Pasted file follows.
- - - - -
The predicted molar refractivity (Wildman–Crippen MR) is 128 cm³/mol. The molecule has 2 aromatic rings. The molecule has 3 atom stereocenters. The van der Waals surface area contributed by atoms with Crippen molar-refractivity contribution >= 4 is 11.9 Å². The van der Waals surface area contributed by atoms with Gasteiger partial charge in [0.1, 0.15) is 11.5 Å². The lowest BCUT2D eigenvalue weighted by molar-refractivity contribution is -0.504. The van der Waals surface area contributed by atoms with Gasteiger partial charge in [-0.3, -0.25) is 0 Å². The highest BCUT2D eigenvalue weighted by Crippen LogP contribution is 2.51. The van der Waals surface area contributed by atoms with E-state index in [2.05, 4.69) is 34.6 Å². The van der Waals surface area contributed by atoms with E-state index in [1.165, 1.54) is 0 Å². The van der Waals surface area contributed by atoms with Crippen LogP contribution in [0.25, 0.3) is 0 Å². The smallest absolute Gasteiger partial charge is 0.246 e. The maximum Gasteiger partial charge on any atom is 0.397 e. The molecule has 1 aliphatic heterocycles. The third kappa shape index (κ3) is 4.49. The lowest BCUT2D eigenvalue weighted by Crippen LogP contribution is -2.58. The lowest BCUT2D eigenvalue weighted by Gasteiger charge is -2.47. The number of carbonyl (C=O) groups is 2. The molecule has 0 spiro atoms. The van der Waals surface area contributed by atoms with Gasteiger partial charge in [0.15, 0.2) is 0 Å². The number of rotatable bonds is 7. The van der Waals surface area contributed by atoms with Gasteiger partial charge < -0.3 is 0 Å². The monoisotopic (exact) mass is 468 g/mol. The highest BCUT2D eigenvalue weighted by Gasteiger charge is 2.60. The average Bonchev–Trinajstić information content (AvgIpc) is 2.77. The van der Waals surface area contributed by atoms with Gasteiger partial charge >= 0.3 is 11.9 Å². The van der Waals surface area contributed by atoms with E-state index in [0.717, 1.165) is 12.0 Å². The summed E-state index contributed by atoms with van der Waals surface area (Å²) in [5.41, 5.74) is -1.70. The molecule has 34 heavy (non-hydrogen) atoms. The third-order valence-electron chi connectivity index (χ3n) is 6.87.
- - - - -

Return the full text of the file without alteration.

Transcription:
The predicted molar refractivity (Wildman–Crippen MR) is 128 cm³/mol. The molecule has 2 aromatic rings. The molecule has 3 atom stereocenters. The van der Waals surface area contributed by atoms with Crippen molar-refractivity contribution >= 4 is 11.9 Å². The van der Waals surface area contributed by atoms with Gasteiger partial charge in [0.1, 0.15) is 11.5 Å². The lowest BCUT2D eigenvalue weighted by molar-refractivity contribution is -0.504. The van der Waals surface area contributed by atoms with Gasteiger partial charge in [-0.3, -0.25) is 0 Å². The highest BCUT2D eigenvalue weighted by Crippen LogP contribution is 2.51. The van der Waals surface area contributed by atoms with E-state index in [2.05, 4.69) is 34.6 Å². The van der Waals surface area contributed by atoms with E-state index in [1.165, 1.54) is 0 Å². The van der Waals surface area contributed by atoms with Crippen LogP contribution in [0.25, 0.3) is 0 Å². The smallest absolute Gasteiger partial charge is 0.246 e. The maximum Gasteiger partial charge on any atom is 0.397 e. The molecule has 1 aliphatic heterocycles. The third kappa shape index (κ3) is 4.49. The lowest BCUT2D eigenvalue weighted by Crippen LogP contribution is -2.58. The lowest BCUT2D eigenvalue weighted by Gasteiger charge is -2.47. The number of carbonyl (C=O) groups is 2. The molecule has 0 spiro atoms. The van der Waals surface area contributed by atoms with Gasteiger partial charge in [0.15, 0.2) is 0 Å². The number of rotatable bonds is 7. The van der Waals surface area contributed by atoms with Gasteiger partial charge < -0.3 is 0 Å². The monoisotopic (exact) mass is 468 g/mol. The highest BCUT2D eigenvalue weighted by Gasteiger charge is 2.60. The average Bonchev–Trinajstić information content (AvgIpc) is 2.77. The van der Waals surface area contributed by atoms with Gasteiger partial charge >= 0.3 is 11.9 Å². The van der Waals surface area contributed by atoms with E-state index in [0.717, 1.165) is 12.0 Å². The summed E-state index contributed by atoms with van der Waals surface area (Å²) in [5.41, 5.74) is -1.70. The molecule has 34 heavy (non-hydrogen) atoms. The third-order valence-electron chi connectivity index (χ3n) is 6.87.